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Dordogne, France

Serenity Is the Order of the Day
The Scenic Southwest


The choice to visit Ribérac (about 40 kilometers from Brantôme) for your second day is not due to its beautiful, round-domed Romanesque churches. What makes this market town unique is that it's one of the last examples of what villages used to be like.

Hotel de France
Hôtel de France

Another reason is to experience the Hôtel de France. Located on the town square, which—like Brantôme—turns into a madhouse on market day, it's family run and is a perfect example of what a provincial hotel should be; to whit: creaky wooden floors, massive mahogany armoires, no mini-bars replenished on the hour, and reasonable prices. Dine in the restaurant, which is formal with 18th century toile hunting scenes and china fit for The Ritz. Owner Stéphane Jauvin's mother prepares the delicious signature duck confit encased in a crisp, lighter-than-tempura crust. If you're lucky, the chef will have picked "cèpes" (wild mushrooms) that morning and sautéed them in goose fat. The locals claim that goose fat guarantees longevity.

Visit the Monolithic Church at Aubeterre-sur-Dronne. Through a circuitous route that only the hotel host, Stéphane, will happily sketch out, you'll pass through the Double forest. This is an area dotted with isolated villages, huge felled trees, and sequestered little lakes which seem to be hiding from tourists.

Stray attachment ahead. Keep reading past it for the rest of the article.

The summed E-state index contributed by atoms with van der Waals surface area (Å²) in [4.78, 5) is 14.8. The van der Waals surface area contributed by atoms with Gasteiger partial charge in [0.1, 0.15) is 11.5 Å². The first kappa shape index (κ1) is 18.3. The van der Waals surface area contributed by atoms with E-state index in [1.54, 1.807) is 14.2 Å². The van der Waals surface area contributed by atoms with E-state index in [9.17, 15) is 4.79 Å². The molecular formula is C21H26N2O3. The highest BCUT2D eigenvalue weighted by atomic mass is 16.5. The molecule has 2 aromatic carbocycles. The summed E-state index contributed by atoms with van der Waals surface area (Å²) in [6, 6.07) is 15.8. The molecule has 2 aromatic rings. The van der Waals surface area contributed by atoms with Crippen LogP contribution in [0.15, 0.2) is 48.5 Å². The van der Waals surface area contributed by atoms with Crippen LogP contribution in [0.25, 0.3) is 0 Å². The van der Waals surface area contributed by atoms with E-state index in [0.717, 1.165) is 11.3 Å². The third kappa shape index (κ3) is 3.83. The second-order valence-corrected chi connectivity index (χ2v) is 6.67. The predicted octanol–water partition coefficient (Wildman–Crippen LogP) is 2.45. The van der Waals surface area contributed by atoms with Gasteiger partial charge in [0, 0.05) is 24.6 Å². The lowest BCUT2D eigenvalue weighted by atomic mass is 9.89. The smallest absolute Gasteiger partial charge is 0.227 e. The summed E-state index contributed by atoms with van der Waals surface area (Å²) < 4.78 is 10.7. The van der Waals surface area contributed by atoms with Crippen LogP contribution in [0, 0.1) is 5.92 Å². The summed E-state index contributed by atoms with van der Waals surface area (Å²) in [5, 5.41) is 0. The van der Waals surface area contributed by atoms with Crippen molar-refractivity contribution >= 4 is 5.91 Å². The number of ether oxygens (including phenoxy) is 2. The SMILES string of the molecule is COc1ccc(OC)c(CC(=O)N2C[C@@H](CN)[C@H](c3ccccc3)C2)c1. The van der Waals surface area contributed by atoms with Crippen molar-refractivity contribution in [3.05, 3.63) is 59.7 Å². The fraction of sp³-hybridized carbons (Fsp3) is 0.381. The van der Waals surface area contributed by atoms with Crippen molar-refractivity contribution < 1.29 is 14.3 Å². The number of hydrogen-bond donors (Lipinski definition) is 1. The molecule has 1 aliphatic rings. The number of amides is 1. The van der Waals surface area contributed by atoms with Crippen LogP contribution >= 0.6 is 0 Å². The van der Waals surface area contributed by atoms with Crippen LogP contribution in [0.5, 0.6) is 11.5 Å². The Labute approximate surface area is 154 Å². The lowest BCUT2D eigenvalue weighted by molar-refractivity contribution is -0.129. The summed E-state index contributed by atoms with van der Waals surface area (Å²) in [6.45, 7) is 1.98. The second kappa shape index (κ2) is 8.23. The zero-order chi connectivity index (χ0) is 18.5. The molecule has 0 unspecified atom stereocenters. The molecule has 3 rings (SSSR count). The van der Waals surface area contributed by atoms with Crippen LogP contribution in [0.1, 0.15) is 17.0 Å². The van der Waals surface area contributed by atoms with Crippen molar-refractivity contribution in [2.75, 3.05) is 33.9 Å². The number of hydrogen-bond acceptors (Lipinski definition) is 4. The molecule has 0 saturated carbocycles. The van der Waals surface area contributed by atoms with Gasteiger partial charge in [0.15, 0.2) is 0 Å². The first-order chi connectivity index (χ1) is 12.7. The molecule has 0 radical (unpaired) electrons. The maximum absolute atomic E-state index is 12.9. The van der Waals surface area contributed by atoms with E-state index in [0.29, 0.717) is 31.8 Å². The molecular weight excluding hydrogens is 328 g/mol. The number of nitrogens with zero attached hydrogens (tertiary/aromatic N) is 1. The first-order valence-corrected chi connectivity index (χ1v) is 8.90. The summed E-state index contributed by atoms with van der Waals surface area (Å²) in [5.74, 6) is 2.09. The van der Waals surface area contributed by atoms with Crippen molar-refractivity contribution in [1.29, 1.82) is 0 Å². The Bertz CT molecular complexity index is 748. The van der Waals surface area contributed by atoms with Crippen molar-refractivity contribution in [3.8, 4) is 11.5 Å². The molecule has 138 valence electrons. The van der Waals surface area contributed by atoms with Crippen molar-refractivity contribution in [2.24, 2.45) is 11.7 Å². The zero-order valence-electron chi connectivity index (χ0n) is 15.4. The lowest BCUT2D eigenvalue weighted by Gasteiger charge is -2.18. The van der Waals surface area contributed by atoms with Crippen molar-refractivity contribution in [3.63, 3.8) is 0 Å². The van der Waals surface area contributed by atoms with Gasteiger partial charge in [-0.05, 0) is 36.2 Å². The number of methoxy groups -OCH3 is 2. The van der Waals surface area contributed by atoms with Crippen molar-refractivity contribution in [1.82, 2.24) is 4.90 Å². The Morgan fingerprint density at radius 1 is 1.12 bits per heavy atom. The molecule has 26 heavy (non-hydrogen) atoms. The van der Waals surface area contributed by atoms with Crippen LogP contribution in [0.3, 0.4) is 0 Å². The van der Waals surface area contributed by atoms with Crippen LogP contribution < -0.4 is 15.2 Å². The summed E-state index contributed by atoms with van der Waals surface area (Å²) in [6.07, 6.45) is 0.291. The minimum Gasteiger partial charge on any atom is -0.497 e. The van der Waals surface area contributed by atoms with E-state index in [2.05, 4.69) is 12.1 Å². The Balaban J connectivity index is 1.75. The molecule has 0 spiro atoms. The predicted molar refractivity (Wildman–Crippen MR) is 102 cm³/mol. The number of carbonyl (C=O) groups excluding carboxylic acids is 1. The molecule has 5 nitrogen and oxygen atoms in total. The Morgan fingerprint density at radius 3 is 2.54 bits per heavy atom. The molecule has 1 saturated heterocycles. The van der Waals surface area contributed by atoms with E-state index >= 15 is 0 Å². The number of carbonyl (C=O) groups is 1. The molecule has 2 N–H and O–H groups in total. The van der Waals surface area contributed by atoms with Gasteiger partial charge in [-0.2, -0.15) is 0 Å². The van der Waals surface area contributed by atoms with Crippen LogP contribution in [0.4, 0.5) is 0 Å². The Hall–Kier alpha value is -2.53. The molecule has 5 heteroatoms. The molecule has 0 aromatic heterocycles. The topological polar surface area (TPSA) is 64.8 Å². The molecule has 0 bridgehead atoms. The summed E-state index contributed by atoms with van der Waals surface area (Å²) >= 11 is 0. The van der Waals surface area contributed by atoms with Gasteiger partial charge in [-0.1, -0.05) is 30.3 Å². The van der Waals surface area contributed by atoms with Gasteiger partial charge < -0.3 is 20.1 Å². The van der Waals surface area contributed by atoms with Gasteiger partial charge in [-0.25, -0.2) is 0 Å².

Beneath St. Jean Church
Beneath St. Jean Church

Aubeterre will delight you. The village is travel poster fodder with its maze of squares and dead ends dotted with outdoor restaurants, crêpe emporiums, and gourmet bake shops. It's fun to lunch or picnic in the main square as you wait to visit St. Jean Church (a.k.a. Monolithic Church). Like many places in France, it's closed for a two-hour lunch.

Awe-inspiring is the superlative that describes the entry into St. Jean. The underground church was miraculously dug out of a limestone outcrop by Benedictines in the 12th century. The monks continued their 800 years of hewing and digging until they created a cathedral with a roof as high as Notre Dame. The guide will lead you to the tombs, the baptismal area and the crypt. The crypt, bones and all, was discovered in 1961 when a wide-load truck plunged through the road above.

During the tour, the guide will ask you to imagine François I, King of France, who stopped here in 1526; John Calvin, who paid his respects in 1534; the religious wars when the Huguenots devastated most of Aubeterre in 1562 and razed every church around (except this one); and the Revolution of 1789, when the church was used for manufacturing gunpowder. Finally, peer through the melancholy darkness and imagine those first, simple Christians, steeped in faith, being plunged into the baptismal font standing before you; then at their death, being interred a few feet away. Being presented with the whole circle of life in these surroundings is more memorable than any historical event you could imagine.

Continue to Day 3


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(Updated: 06/02/08 MG)

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